The sweeping 1,400-page energy bill passed by the House of Representatives in late June, and now on its way to the Senate, contains the makings of a new asset class for affected companies: carbon emissions allowances. Further, the proposed legislation, dubbed the American Clean Energy and Security Act of 2009, would also create new liabilities for companies that are unable to comply with the new proposed carbon emissions rules.
If the bill becomes law, whether a company winds up on the winning end of the new emissions rules will be a function of how its management tackles the issue of carbon risk. However, one thing is clear: Chief financial officers will be more engaged in energy management than ever before, with the legislation having a direct, and possibly material, affect on corporate financial results.
Emissions allowances are the centerpiece of the bill’s so-called cap-and-trade system for carbon dioxide, the greenhouse gas thought to be most responsible for global climate change. In general, the proposed cap-and-trade system is designed to reduce economy-wide CO2 emissions in the United States by 17% by 2020, and by 83% by 2050, compared to 2005 levels.
To do that, the government will either give away or auction off carbon allowances, which are permits that gives U.S. companies covered by the program the right to emit CO2 into the air. One allowance is the equivalent of one-ton of CO2, and the bill will cap or limit the total amount of allowances released in a year to acheive the overall emissions reduction. As a result, affected companies — big carbon emitters such as utility, chemical, oil and gas, and other large industrial companies — may use the allowances to offset what they spew into the air while running their plants and factories. It is still unclear under what circumstances free allowances will be doled out by the government.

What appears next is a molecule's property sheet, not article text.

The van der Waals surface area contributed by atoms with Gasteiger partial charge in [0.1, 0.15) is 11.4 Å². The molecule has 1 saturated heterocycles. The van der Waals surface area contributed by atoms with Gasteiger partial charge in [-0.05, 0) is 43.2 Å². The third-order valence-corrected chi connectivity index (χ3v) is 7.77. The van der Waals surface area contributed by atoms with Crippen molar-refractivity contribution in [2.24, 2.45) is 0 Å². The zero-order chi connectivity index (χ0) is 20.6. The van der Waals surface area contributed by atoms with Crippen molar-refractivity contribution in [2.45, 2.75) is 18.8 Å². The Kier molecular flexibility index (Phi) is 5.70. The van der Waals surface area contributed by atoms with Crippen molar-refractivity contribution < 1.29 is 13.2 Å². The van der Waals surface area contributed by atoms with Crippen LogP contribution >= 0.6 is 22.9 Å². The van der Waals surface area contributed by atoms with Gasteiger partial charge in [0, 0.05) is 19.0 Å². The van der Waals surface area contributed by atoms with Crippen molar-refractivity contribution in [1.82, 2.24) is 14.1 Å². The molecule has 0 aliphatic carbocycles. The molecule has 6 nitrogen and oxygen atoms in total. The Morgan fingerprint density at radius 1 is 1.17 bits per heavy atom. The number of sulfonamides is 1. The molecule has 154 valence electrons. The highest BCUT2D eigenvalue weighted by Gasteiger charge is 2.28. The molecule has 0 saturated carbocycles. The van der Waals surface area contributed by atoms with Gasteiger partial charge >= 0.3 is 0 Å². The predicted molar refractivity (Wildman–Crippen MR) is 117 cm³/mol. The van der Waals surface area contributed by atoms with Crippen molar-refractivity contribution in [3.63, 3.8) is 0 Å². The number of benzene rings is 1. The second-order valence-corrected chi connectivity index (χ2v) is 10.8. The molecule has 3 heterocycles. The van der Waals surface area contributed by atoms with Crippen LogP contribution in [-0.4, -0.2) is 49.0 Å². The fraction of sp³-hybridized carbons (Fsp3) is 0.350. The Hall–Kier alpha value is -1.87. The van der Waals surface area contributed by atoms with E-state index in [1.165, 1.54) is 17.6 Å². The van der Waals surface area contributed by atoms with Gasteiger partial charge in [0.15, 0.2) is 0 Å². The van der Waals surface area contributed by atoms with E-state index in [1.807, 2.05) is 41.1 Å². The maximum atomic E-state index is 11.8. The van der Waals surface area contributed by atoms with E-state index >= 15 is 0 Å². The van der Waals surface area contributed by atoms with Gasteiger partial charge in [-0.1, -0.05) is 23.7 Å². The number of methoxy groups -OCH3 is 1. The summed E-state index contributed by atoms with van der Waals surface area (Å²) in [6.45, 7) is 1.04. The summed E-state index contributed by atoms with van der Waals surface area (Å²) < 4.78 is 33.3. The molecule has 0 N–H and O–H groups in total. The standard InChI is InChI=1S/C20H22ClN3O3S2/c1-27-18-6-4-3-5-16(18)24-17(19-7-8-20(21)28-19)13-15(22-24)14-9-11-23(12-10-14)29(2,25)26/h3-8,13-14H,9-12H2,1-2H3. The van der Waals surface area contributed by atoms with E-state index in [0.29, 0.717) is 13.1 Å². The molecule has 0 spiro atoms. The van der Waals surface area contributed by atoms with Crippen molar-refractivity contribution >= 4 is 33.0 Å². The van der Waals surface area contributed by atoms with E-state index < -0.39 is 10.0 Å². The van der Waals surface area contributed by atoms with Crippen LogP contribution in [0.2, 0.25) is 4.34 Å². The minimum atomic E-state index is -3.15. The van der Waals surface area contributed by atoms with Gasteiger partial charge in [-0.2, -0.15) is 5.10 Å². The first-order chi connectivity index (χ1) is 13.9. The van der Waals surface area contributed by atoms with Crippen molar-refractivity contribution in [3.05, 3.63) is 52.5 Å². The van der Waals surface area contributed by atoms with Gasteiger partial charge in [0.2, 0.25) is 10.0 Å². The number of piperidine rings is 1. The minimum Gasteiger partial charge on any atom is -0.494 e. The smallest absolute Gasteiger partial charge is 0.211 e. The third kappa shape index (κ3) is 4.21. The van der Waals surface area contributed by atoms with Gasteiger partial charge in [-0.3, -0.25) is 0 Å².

“The Europeans very famously gave away allowances [in the European Union’s cap and trade program] and produced a huge windfall to polluters,” says Philip Adams, president of World Energy Solutions, which operates online exchanges for energy commodities. He says Congress will likely scrutinize any free allowance allocations in light of the European giveaway.
Companies that wind up with more carbon allowances than they need because they shuttered older plants, switched to low-carbon electric generation, or ramped up efficiency efforts will have the option to sell excess allowances to companies that have a shortfall. Independent exchanges will be set up to facilitate trading of federal allowances. Currently, several regional exchanges already exist in the United States, based on state mandates and voluntary emissions reduction programs.